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11 results for Bogus laws:
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Letter, O. E. L[earnard] to My Dear Parents and Sister
Authors: Learnard, Oscar E.
Date: April 6, 1856
In this, his first extant letter from Kansas Territory, Oscar Learnard wrote his parents and sister in Vermont that Lawrence was now his "distant and strangely romantic retreat." This letter recorded Learnard's early impressions of "unfortunate abused Kansas." The situation was bad, but the reality of "Kansas affairs" was being distorted in the Eastern press. Learnard made reference to the bogus laws, the Free State movement, and the anticipated congressional investigation.

Keywords: Bogus laws; Douglas County, Kansas Territory; Emigration and immigration; Free state movement (see also Topeka Movement); Free state perspective; Lawrence, Kansas Territory; Learnard, Oscar E., 1832-1911; Learnard, S. T.; Vermont


Letter, S. P. Hanscom to Mrs. Sara T. D. Robinson
Authors: Hanscom, S. P.
Date: May 25, 1856
On Sunday, May 25, 1856, "at the request of Gov. Robinson," S. P. Hanscom wrote Sara Robinson to assure her that her "esteemed and gallant husband" was well. This remarkably detailed letter describes the governor's captivity, the bogus charges filed against him, and circumstances that brought him to Leavenworth. Hanscom found that Robinson was receiving many visitors, including Congressman William A. Howard, chair of the congressional committee investigating Kansas troubles.

Keywords: Atchison, David Rice, 1807-1886; Bogus laws; Border ruffians; Brown, John, Jr.; Free state cause; Hanscom, S. P.; Howard Committee (see also Congressional Report 200); Howard, William Alanson; Jones, Samuel J. (Sheriff); Lawrence, Kansas Territory; Leavenworth, Kansas Territory; Lecompte, Samuel D. (Samuel Dexter), 1814-1888; Martin, John W.; Preston, Colonel; Robinson, Charles, 1818-1894; Robinson, Sara T. L. (Sara Tappan Lawrence), 1827-1911; Sack of Lawrence, May 1856; Shannon, Wilson, 1802-1877; Stringfellow, John H.; Sumner, Edwin Vose, 1835-1912; Treason; Westport, Missouri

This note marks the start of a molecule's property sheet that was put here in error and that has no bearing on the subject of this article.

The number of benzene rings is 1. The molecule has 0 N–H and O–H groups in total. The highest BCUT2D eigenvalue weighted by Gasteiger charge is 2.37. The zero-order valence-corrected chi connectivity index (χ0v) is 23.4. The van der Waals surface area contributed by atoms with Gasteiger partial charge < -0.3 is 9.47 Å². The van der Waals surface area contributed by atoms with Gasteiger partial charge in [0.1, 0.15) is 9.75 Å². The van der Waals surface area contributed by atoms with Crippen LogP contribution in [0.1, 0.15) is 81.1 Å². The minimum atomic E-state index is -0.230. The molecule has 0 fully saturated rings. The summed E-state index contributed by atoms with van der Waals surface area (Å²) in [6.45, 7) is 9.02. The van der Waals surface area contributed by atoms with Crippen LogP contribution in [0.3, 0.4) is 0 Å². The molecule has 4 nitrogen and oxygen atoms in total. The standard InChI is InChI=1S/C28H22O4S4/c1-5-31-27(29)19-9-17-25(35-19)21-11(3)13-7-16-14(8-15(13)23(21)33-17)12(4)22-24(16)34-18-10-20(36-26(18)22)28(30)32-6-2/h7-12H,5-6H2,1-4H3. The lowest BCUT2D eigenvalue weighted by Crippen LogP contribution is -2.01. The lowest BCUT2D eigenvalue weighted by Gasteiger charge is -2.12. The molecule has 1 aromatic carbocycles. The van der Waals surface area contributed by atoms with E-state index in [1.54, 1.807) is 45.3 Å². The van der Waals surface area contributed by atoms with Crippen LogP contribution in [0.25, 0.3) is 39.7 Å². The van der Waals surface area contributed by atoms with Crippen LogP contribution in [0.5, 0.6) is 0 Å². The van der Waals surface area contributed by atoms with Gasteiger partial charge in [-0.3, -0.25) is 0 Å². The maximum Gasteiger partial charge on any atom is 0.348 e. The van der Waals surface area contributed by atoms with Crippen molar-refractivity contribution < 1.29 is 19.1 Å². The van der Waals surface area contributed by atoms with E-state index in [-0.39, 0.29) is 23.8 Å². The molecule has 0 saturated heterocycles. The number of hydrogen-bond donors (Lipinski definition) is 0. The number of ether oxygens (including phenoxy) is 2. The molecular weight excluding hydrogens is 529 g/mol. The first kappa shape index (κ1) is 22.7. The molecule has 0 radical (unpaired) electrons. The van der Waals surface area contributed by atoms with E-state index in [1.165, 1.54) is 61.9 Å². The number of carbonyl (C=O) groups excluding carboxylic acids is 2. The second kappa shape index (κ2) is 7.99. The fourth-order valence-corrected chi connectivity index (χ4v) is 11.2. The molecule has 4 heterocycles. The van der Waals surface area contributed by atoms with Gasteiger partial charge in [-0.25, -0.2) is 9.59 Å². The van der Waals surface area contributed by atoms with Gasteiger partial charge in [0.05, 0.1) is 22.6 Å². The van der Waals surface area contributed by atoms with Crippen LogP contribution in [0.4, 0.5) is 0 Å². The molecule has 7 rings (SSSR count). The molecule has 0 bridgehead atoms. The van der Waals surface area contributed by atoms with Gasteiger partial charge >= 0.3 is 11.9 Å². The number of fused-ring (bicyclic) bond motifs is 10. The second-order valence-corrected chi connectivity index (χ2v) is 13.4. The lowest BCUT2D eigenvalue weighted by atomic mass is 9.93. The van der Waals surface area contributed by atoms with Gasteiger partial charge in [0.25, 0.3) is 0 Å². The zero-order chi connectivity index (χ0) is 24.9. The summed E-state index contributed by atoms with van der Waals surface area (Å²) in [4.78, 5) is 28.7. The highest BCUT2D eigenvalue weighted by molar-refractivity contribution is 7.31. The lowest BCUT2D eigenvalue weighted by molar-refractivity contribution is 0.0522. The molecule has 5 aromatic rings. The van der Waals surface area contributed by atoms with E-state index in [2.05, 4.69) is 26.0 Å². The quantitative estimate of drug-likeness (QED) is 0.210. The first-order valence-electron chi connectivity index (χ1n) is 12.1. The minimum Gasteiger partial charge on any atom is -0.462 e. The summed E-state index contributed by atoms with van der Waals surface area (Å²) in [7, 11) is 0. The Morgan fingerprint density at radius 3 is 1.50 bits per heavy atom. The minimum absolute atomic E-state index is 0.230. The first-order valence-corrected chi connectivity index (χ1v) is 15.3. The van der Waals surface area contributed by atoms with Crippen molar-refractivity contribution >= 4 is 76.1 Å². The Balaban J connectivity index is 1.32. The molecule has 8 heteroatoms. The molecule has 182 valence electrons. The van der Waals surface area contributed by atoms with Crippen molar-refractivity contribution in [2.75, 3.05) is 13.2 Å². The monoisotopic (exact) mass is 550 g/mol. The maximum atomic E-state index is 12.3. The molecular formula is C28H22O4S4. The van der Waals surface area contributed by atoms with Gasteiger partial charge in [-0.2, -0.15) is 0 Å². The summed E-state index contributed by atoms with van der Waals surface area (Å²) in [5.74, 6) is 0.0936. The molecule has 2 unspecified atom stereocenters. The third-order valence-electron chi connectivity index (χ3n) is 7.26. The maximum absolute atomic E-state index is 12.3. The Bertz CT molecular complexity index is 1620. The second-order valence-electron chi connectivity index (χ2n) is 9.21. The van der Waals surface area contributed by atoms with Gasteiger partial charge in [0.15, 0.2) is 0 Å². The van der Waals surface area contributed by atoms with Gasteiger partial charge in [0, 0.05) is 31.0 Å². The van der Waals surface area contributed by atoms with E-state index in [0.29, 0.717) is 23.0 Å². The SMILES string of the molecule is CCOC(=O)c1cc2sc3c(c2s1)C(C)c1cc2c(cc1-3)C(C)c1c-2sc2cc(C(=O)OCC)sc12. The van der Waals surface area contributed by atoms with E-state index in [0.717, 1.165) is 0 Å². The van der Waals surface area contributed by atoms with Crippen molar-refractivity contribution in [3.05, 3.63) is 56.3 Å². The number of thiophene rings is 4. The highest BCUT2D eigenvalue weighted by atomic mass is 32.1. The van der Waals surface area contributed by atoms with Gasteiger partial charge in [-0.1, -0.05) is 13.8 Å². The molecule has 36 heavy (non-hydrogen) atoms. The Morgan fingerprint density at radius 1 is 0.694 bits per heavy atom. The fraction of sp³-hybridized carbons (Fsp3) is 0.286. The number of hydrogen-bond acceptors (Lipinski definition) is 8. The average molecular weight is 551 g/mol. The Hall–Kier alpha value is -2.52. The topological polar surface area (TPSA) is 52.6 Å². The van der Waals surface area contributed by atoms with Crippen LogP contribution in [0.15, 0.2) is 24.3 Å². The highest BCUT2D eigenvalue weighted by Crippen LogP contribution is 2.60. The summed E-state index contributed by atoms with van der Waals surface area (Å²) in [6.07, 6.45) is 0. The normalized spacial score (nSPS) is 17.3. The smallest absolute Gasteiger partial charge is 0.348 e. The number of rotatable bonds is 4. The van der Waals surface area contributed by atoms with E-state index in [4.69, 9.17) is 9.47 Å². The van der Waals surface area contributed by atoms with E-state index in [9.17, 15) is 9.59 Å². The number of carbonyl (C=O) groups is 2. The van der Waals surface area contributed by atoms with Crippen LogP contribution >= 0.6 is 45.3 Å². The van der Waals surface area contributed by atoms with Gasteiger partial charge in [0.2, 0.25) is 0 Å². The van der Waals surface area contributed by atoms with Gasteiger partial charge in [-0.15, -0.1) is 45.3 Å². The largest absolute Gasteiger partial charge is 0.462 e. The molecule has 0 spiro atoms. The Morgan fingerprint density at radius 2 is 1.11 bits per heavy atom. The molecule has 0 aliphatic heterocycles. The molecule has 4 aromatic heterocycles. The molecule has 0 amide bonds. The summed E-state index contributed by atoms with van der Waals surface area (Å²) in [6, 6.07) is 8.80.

Letter, A. H. Reeder to My Dear Sir [Franklin Crane]
Authors: Reeder, Andrew H. (Andrew Horatio), 1807-1864
Date: December 23, 1856
This letter by Andrew Reeder, former governor of Kansas Territory, was written from Easton, Pennsylvania, where both Reeder and Crane had lived before coming to Kansas. Reeder enclosed payment for the taxes on his Topeka lots. He also reported that he had been in Washington, D. C. lobbying for the free state cause, informing Crane of various issues being discussed in the capitol.

Keywords: Bogus laws; Congressional delegate; Crane, Franklin Loomis; Easton, Pennsylvania; Lobbying; Reeder, Andrew H. (Andrew Horatio), 1807-1864; United States. Congress; Washington, D.C.


Letter, J. H. Kagi to "My dear Father"
Authors: Kagi, John Henry
Date: April 14, 1857
Having finally made and returned from his long-delayed trip to Nebraska City, Kagi wrote his father from Lawrence, where he had gone almost immediately "on business." Although he can't discuss the particulars for fear of "bribed P.M. [post master?] spies," Kagi makes some interesting observations about freestate "prospects" throughout the territory, which "look much more hopeful now than when I left." Kagi mentions some land investment opportunities and the expected arrival of Governor Robert Walker, who would not last long if he tried to enforce the "bogus laws."

Keywords: Atchison County, Kansas Territory; Bogus laws; Border disputes and warfare - Free state perspective; Kagi, John Henry; Land speculation; Lane, James Henry, 1814-1866; Lawrence, Kansas Territory; Missouri River; Postal service; Stringfellow, John H.; Topeka, Kansas Territory; Walker, Robert J. (Robert John), 1801-1869


Letter, James H. Holmes to My dear friend [John] Brown
Authors: Holmes, James H.
Date: April 30, 1857
From Lawrence, on April 30, 1857, Holmes wrote to urge Brown to contact him directly regarding the ominous state of affairs in the territory at that time. Acting governor Frederick Stanton had announced that the "Bogus" laws would be enforced and "The people shout--Never!" Stanton promised "war to the knife and the knife to the hilt."

Keywords: Bogus laws; Border disputes and warfare; Border disputes and warfare - Free state perspective; Brown, John, 1800-1859; Emporia, Kansas Territory; Free state movement (see also Topeka Movement); Holmes, James H.; Stanton, Frederick Perry, 1814-1894; Taxation; Wattles, Augustus


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